Sometimes life can throw you such a cruel sleight of hand that you wonder if you’ve been dumped in a meme studio. Yes, you can joke about a lot of things, but never try to re-enact Undertaker and John Cena scenes with money lenders.
Although there is this guy who can afford to cancel a loan he received by simply wishing it as a loan taken by mistake, in Kakira it can make you become manure for the sugar cane plantation of the day to day. I speak from experience. A very bad one.
In February, life unfolded on the heels of January. Borrowing to get ahead became inevitable. A visit to a guy everyone calls “America” in Kakira followed. America is slang for “money lender” or what you guys in Kampala call loan shark.
The problem is that loans are like a pregnancy – anyone with a uterus (read collateral) can get one. But they are very difficult to deliver. When in doubt, just ask the man who tends to borrow by mistake.
Mr America lent me Shs 500,000 at 20%. Things were so bad that I could have taken it 50% or more. I just had to get the money that day. But I had other debts. And bonds. And each passing day made it harder to repay Mr. America’s loan.
Now Mr. America took no guarantees. I gave him my ATM card but it’s not a card for the bank that pays my salary. So the only way Mr America was ever going to cash out was if I deposited money into this account in the first place.
Then things went south. Good kyeyo payment from Kigali arrived on my mobile only for MoKash guys to block. MoKash left an inflation slur hitting my house.
I took to Twitter to try and get the telecom guys to at least unblock my sim card so I could pull off the skinny figure and feed my dog and that’s when it happened. The phone has just switched to another mode. It took a while to realize that the guys from MKopa had struck as well.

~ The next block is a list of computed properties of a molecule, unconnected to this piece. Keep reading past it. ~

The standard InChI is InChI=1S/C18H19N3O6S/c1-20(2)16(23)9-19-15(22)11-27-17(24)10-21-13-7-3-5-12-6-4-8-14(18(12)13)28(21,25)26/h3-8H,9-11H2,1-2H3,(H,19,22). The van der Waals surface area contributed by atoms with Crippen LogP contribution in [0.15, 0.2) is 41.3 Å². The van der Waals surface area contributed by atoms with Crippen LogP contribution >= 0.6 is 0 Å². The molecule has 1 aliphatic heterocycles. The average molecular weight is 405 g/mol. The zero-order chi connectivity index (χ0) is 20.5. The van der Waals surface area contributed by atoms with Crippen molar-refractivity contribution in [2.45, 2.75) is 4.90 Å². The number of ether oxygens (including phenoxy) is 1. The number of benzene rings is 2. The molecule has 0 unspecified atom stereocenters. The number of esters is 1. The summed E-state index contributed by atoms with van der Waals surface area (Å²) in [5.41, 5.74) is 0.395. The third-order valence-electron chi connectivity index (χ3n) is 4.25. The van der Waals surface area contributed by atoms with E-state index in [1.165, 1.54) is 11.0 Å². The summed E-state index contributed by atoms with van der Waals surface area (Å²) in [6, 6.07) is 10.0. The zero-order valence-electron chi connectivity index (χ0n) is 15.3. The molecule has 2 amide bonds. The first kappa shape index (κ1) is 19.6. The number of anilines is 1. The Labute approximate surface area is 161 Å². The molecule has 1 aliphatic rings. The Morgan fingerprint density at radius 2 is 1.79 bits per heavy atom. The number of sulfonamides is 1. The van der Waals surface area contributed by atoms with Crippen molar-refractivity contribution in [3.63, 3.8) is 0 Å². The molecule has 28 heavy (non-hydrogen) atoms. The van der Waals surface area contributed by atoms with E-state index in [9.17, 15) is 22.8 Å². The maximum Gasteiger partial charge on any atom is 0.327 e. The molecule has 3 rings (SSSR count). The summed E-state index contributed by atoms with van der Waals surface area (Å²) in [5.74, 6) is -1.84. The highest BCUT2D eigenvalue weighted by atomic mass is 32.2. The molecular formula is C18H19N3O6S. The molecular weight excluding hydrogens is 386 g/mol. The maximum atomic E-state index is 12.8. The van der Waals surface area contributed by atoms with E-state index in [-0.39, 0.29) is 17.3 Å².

Apparently I hadn’t paid the monthly charge to take out a phone on credit. Nokia’s thing just flashed a terrifying logo on the screen – it was more annoying than a coffin-maker’s site sobbing at a funeral.
There was a rasp on the door. I answered. A man in a blue jacket put a printed water bill on my face and smiled at me in greeting. I almost unconsciously came back and sat down at my desk only for another creak on the door to drag me out of there.
Owner. She was not in a good mood at all. She reminded me that I had gone two consecutive months without paying and that she was not going to let me walk away with a third month in arrears.
After several pleas, she relented and gave me 14 days. As she was leaving, I ran to the bathroom, away from the children, to cry. I had seen similar things in too many movies. I turned on the shower and there was a gurgling sound as the water sprayed just long enough to wet a piece of paper.
Back in the living room, I asked a child to check with the neighbors if they had water. She came back with an answer soon after. There was water in his playmate Scovia. I dove for the water bill and only then did I realize the doodle-like thing written in ink was actually a word: disconnected.
I brought a boda to a friend in Kakira and explained my situation to him. Moze knew a few US dealers. We found one who lent me enough to pay two months’ rent arrears and get the water hooked up.
As we were leaving the Quick Cash office, two men pulled me over as if they had caught a man who had stolen a duck. There were two others holding huge batons. They waved at Moze to get lost.
With every step I could see where they were leading me. It was not my death in the sugar cane plantation but another death all the same.
The February American leader was pleased with the work of his rudimentary ushers as they delivered me in one heap. He scowled and fumed because my phone was off, my bank account never received money…He waved his big finger in front of my face when I mentioned MKopa and that was it, saying “We don’t mistakenly lend money here.”
They took everything from me.
Disclaimer: This is a parody column